Best Interests of Lawyers
At the recent Singapore Academy of Law Annual Lecture Hong Kong Chief Justice Geoffrey Ma Tao-Li addressed the Supreme Court Auditorium filled with lawyers on “Lawyers and the Public Interest: Is There Still Honour in the Profession”. A former barrister, Chief Justice Ma was the best person to speak about challenges facing lawyers.
The thought provoking Lecture highlighted the dilemmas faced by lawyers. Law is a business and yet an honourable profession which provides access to justice for members of the public. The public’s legal rights are protected and enforced so that the private and business spheres of society can function effectively.
We face various challenges in law practice. There are many stories of counsels not helping the clients to reach a settlement and at times being an obstacle during the mediation process. There are lawyers who file unmeritorious suits, interlocutory applications or appeals. We all know of lawyers who litigate in Court on the reason of client’s instructions. Others engage in personal attacks against their opposing counsels or poach clients from other lawyers.
Whilst some clients can be difficult and unreasonable, most of them would usually listen to lawyers’ sound advice. They want to solve their disputes in the most cost-effective manner. They have no interest in engaging in long drawn litigation. Therefore, citing the client as a reason in Court also reflects on the lawyer’s reputation.
The dilemma lawyers face concerns earning a livelihood and balancing the duties owed to the Court and the client. The business of law is competitive and making a decent income is becoming tough nowadays. So, the way law is practised is understandably dictated by commercial realities. Thus, we are knowingly or otherwise not discharging our legal duties properly.
If the client is indeed making it difficult for lawyers to discharge their duties, then the ethical duty is to cease acting for the client. Many of us may not do so. Yet clients change solicitors easily. Some clients probably consider lawyers as hired guns and therefore do not treat us with due respect. Obliging such clients is sometimes the beginning of difficulties with such clients. Sometimes, we go far to make a living, and not all of us become the subject of disciplinary proceedings for such conduct.
Ethics is part of a person’s character and values. We are bound by ethics in all aspects of our lives. I measure the value of a day’s work by the good sleep I get at night. If I am bothered by a work issue after I leave the office, then something is amiss which requires reflection and rectification. It is said lawyering is an honour and privilege. The work we do affects human lives and families and futures. Being a lawyer is not a job or even a career. It is a calling. We have a duty beyond ourselves and our families, to the people around us, to society and even to the world as we live in a global village. If we do not act properly in the best interests of the client, then are we being honourable lawyers?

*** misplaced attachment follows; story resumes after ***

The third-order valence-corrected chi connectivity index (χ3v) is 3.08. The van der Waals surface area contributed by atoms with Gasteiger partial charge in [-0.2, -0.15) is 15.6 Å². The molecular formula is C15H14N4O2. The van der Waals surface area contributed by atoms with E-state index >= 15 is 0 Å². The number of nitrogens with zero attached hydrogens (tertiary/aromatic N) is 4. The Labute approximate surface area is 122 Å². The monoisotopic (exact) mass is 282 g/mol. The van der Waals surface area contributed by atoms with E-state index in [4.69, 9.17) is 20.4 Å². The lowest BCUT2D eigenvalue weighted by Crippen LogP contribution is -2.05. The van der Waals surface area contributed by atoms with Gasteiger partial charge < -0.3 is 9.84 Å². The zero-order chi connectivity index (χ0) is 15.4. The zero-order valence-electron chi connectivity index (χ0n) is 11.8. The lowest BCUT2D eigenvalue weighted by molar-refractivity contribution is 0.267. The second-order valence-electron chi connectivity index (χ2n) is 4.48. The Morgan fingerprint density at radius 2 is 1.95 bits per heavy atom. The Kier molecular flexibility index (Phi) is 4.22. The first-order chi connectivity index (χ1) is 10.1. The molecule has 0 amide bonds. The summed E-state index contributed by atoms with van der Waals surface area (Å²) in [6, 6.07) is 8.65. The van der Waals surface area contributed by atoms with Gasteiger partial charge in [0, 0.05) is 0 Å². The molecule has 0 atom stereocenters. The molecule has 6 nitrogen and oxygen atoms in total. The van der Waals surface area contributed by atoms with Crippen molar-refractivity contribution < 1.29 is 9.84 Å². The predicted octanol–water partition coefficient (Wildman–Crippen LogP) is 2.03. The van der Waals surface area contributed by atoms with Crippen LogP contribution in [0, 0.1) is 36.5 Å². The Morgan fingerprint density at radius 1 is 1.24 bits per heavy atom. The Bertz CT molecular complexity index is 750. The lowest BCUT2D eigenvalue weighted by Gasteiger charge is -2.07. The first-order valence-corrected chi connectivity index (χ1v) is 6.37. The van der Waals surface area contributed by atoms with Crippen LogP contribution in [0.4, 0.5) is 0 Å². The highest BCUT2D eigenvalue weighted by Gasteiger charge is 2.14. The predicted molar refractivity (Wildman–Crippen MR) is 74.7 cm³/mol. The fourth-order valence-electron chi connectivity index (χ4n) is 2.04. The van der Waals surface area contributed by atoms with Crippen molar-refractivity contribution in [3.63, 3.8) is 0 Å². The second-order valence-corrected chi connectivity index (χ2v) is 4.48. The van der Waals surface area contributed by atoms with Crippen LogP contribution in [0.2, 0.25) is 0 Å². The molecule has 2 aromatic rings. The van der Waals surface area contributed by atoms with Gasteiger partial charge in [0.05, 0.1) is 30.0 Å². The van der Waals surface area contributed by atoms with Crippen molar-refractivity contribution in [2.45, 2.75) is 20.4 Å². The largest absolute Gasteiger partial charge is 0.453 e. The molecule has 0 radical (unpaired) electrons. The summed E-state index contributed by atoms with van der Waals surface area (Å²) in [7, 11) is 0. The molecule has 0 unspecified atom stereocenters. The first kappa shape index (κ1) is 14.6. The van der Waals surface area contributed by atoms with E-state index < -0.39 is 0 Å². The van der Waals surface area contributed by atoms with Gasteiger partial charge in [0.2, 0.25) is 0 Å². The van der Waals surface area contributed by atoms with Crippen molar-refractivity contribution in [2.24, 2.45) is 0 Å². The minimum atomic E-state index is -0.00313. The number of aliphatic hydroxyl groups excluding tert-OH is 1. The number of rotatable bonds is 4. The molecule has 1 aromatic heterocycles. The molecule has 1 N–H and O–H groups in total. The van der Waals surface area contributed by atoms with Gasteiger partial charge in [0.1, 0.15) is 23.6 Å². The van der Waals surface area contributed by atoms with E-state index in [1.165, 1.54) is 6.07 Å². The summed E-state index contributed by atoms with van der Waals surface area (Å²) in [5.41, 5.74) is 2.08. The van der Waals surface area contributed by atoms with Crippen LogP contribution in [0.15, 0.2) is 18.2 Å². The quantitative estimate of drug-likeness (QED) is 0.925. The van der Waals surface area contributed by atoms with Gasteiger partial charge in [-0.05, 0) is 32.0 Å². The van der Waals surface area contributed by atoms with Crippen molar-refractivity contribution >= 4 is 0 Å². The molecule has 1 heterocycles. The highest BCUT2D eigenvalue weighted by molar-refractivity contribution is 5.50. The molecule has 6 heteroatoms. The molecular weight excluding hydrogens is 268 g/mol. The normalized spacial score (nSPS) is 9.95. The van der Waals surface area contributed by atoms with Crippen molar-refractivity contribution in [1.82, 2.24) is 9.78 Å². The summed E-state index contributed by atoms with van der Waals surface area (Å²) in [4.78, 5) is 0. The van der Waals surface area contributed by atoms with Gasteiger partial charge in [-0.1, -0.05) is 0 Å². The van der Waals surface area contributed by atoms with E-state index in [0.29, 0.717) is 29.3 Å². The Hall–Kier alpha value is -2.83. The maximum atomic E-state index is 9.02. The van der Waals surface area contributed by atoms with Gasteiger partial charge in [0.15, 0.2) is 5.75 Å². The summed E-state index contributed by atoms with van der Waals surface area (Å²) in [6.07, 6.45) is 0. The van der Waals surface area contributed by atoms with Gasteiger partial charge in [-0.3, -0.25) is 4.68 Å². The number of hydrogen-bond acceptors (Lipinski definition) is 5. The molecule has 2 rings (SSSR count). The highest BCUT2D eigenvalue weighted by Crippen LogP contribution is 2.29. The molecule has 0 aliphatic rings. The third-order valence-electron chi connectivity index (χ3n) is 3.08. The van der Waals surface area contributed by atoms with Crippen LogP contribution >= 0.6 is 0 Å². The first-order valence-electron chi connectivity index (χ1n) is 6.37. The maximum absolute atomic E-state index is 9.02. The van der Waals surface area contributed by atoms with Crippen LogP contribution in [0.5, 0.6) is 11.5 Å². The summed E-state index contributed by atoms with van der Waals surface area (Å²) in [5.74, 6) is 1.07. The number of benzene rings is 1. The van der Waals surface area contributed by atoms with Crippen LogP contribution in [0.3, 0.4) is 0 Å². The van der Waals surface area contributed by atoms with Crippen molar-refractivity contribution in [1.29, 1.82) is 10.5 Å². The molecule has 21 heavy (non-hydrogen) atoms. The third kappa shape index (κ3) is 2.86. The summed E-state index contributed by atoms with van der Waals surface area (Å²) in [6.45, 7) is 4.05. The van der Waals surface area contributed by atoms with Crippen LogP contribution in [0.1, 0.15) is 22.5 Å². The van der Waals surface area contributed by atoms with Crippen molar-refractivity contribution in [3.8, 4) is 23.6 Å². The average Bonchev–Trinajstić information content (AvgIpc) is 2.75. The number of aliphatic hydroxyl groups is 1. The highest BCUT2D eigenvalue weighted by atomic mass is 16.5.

There are many of us who are litigious in this current amicable dispute resolution climate because of the training we have received. We find it difficult to change hats as litigators and mediation advocates. This is why not all lawyers are suited or able to do alternative dispute work.
There are two groups of lawyers – the litigators and the others. The others are also referred to as the “converted”. They appreciate and embrace the philosophy of settlement before litigation. They do not pay lip service to alternative methods of dispute resolution. They work hard during negotiations and during mediation sessions. The “others” group understands the litigators as they were part of that group in the past. They find it difficult and stressful working with litigators. Sometimes, they move to the other group when the clients want to litigate for emotional and other reasons such as principles. They have a choice to discharge themselves but they often do not as they wish to continue their service to the client and to make a living. They do not engage in traditional litigation as they are continuously guided by the settlement philosophy and looking out for the clients’ best interests. At times, they know the clients’ best interests better than the clients themselves.
The keen interest shown by lawyers towards pro bono work and to alternative dispute resolution as a means of settling disputes does show we care and want to protect public interests. And many lawyers, young and old, have shown through their work that there is honour in the profession.
Increasing membership in the converted group is not an easy process. Besides creating awareness, we have to consider several complex issues – preserving lawyers’ commercial interests in the light of the various changes to practice including simplification of Court processes and various initiatives to assist litigants to act in person. The price war between lawyers to attract clients is not helping lawyers’ business or even clients. We need to collaborate and share experiences and skills on client management.
It is time to examine the personal interests of lawyers as their welfare has a strong influence on the development of the legal profession in the future and to upkeep the honour in our calling.